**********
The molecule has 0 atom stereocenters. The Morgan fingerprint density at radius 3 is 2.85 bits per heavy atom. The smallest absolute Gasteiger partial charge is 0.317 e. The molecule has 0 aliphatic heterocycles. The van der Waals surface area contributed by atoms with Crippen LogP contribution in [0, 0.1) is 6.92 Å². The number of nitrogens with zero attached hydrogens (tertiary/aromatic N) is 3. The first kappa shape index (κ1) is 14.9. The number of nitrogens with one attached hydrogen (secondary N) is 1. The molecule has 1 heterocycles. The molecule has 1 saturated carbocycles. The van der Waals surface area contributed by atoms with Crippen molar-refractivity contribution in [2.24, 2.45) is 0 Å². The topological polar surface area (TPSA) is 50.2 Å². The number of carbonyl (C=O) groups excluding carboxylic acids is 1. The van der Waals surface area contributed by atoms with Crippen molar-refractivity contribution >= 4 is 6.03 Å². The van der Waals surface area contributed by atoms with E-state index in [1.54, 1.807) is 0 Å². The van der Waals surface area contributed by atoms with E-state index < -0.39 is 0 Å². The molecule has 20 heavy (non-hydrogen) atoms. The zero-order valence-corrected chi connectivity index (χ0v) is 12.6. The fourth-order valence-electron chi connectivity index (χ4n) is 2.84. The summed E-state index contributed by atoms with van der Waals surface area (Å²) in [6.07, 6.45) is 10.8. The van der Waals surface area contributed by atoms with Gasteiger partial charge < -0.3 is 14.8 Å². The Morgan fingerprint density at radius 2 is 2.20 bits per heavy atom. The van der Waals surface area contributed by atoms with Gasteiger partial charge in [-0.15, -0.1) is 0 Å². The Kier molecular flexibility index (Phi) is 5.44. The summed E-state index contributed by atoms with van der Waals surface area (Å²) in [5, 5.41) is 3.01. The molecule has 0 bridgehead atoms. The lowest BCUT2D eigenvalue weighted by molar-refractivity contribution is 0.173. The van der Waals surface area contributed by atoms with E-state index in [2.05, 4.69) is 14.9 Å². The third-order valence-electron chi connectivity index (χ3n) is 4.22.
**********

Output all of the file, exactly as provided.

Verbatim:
The molecule has 0 atom stereocenters. The Morgan fingerprint density at radius 3 is 2.85 bits per heavy atom. The smallest absolute Gasteiger partial charge is 0.317 e. The molecule has 0 aliphatic heterocycles. The van der Waals surface area contributed by atoms with Crippen LogP contribution in [0, 0.1) is 6.92 Å². The number of nitrogens with zero attached hydrogens (tertiary/aromatic N) is 3. The first kappa shape index (κ1) is 14.9. The number of nitrogens with one attached hydrogen (secondary N) is 1. The molecule has 1 heterocycles. The molecule has 1 saturated carbocycles. The van der Waals surface area contributed by atoms with Crippen molar-refractivity contribution in [2.24, 2.45) is 0 Å². The topological polar surface area (TPSA) is 50.2 Å². The number of carbonyl (C=O) groups excluding carboxylic acids is 1. The van der Waals surface area contributed by atoms with Crippen molar-refractivity contribution >= 4 is 6.03 Å². The van der Waals surface area contributed by atoms with E-state index in [1.54, 1.807) is 0 Å². The van der Waals surface area contributed by atoms with E-state index < -0.39 is 0 Å². The molecule has 20 heavy (non-hydrogen) atoms. The zero-order valence-corrected chi connectivity index (χ0v) is 12.6. The fourth-order valence-electron chi connectivity index (χ4n) is 2.84. The summed E-state index contributed by atoms with van der Waals surface area (Å²) in [6.07, 6.45) is 10.8. The van der Waals surface area contributed by atoms with Gasteiger partial charge < -0.3 is 14.8 Å². The Morgan fingerprint density at radius 2 is 2.20 bits per heavy atom. The van der Waals surface area contributed by atoms with Gasteiger partial charge in [-0.15, -0.1) is 0 Å². The Kier molecular flexibility index (Phi) is 5.44. The summed E-state index contributed by atoms with van der Waals surface area (Å²) in [5, 5.41) is 3.01. The molecule has 0 bridgehead atoms. The lowest BCUT2D eigenvalue weighted by molar-refractivity contribution is 0.173. The van der Waals surface area contributed by atoms with E-state index in [2.05, 4.69) is 14.9 Å². The third-order valence-electron chi connectivity index (χ3n) is 4.22.